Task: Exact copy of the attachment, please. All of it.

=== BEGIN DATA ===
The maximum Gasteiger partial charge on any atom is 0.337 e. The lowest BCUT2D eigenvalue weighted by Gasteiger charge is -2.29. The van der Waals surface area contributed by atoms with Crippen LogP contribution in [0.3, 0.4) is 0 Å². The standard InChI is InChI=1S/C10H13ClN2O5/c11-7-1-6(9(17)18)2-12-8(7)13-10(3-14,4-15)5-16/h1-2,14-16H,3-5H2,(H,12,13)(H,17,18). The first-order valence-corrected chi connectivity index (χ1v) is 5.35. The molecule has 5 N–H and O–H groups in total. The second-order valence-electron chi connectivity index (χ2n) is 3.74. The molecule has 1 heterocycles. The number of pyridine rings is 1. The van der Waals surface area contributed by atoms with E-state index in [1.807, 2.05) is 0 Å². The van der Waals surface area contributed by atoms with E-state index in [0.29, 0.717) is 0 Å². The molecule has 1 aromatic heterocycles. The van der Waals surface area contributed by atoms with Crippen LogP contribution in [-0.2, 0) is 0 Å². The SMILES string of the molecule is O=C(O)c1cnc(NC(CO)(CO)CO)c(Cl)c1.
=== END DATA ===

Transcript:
The maximum Gasteiger partial charge on any atom is 0.337 e. The lowest BCUT2D eigenvalue weighted by Gasteiger charge is -2.29. The van der Waals surface area contributed by atoms with Crippen LogP contribution in [0.3, 0.4) is 0 Å². The standard InChI is InChI=1S/C10H13ClN2O5/c11-7-1-6(9(17)18)2-12-8(7)13-10(3-14,4-15)5-16/h1-2,14-16H,3-5H2,(H,12,13)(H,17,18). The first-order valence-corrected chi connectivity index (χ1v) is 5.35. The molecule has 5 N–H and O–H groups in total. The second-order valence-electron chi connectivity index (χ2n) is 3.74. The molecule has 1 heterocycles. The number of pyridine rings is 1. The van der Waals surface area contributed by atoms with E-state index in [1.807, 2.05) is 0 Å². The van der Waals surface area contributed by atoms with E-state index in [0.29, 0.717) is 0 Å². The molecule has 1 aromatic heterocycles. The van der Waals surface area contributed by atoms with Crippen LogP contribution in [-0.2, 0) is 0 Å². The SMILES string of the molecule is O=C(O)c1cnc(NC(CO)(CO)CO)c(Cl)c1.